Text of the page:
Do pro-poor policies increase water coverage? An analysis of service delivery in Kampala’s informal settlements - This document studies the impact of pro-poor policies on water coverage in Uganda in the water sector. The policies discussed are implemented by the National Water and Sewerage Corporation, particularly in informal settlements in Kampala City.
Output-based contracts in small-town water supply in Uganda: Challenges and opportunities - The document is an analysis on the role of private sector operators in the delivery of water in small towns, especially after an output-based aid was piloted in certain towns. The paper elaborates on the methodology and challenges that delivering water faces, such as regulatory issues of the region and the policy implications of the project.
Pro-poor concessions for sustainable water services - This Article indicates the need for having pro-poor clauses in contracts related to water delivery. It also analyzes the importance of maintaining the contract commercially attractive enough for pulling investment from the private sector.
Providing Water to Poor People in African Cities Effectively: Lessons from Utility Reforms - This document analyzes the cases of several cities in Africa that showed an important increase in access and quality of water service to the poor. What triggered these changes was a series of reforms in the water sector’s political economy which created a momentum for improving the utilities’ performance. The improvement in the services was evident from institutional reforms that allowed better financing of services and water access in such informal settlements. For instance, small service providers in remote areas had access to technology to provide basic water service for free.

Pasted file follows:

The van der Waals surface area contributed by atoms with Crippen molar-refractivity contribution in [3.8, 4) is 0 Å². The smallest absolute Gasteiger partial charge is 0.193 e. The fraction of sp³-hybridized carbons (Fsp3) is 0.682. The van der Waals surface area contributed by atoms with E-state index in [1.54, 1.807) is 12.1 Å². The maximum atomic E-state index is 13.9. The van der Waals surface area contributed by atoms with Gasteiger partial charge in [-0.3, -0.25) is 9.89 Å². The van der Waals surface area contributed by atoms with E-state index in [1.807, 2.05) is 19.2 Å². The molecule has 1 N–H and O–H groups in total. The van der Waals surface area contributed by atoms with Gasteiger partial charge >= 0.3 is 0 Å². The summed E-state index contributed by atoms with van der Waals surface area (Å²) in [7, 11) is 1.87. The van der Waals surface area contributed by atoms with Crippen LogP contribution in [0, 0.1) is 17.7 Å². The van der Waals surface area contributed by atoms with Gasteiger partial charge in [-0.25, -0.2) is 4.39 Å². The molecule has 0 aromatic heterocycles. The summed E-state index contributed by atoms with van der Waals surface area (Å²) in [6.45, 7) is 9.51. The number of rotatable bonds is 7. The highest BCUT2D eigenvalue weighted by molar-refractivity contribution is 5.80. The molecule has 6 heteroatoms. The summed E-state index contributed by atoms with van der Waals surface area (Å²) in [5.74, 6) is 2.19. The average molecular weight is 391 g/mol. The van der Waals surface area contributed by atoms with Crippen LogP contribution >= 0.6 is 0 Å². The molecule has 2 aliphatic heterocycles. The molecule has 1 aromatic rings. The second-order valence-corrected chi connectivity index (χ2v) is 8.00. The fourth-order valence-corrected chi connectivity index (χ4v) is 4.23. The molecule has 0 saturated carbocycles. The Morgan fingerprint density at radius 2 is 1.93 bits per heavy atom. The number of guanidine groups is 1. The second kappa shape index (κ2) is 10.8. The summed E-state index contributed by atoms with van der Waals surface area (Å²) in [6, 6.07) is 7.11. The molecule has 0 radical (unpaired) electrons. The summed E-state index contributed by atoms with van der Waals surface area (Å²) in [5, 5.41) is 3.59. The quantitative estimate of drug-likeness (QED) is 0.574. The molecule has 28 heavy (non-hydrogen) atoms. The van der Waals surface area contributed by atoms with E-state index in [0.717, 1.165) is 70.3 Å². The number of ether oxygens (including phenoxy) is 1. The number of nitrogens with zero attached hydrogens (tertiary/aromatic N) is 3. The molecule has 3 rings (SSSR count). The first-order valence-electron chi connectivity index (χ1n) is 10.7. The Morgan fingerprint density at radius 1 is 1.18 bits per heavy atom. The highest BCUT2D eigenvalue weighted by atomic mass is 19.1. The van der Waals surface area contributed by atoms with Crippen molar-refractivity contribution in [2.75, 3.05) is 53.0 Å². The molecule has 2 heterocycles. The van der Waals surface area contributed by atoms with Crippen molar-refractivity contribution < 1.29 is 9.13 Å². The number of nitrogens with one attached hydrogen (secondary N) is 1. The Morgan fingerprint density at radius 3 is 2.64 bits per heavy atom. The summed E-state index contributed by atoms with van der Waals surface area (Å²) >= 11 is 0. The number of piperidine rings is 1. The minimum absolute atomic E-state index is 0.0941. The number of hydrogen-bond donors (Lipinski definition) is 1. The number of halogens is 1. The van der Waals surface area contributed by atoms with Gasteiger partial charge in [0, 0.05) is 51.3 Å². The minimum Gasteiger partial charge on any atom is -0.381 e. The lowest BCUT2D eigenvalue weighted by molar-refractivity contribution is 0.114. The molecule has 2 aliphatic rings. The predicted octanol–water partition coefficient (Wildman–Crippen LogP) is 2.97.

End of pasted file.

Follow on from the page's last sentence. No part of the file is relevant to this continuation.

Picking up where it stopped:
Regulation of Water and Sanitation Services: Getting Better Service to Poor People - This paper aims to provide some practical guidance on how to evaluate regulatory arrangements and adapt them to be more conducive for expanding access and improving service to poor customers.
Who pays the most for water? Alternative providers and service costs in Niger - Despite water being subsidized in most developing countries, poorer households end up paying more per unit of consumption because they are generally not connected to the network and, as a result, are forced to buy water from public fountains or street vendors at a higher price. This note includes data on Niamey households’ water consumption and expenditure from different sources to estimate unit costs of service provision for water, looking at differences in costs according to both service provider and household poverty status. The results indicate that the poor pay much higher unit prices for the water they consume than better off households who are connected to the network.
WSS Working Notes No. 11: Taking Account of the Poor in Water Sector Regulation - Regulatory frameworks can have a decisive influence on making water and sanitation services more accessible to the poor and on giving service providers the right incentives to serve them. In some cases, however, existing regulatory frameworks may introduce obstacles to serving the poor rather than provide an environment conducive to extending service. This note seeks to provide practical guidance on how regulatory frameworks can be designed and implemented in a way that is more conducive to expanding access and improving service to poor customers.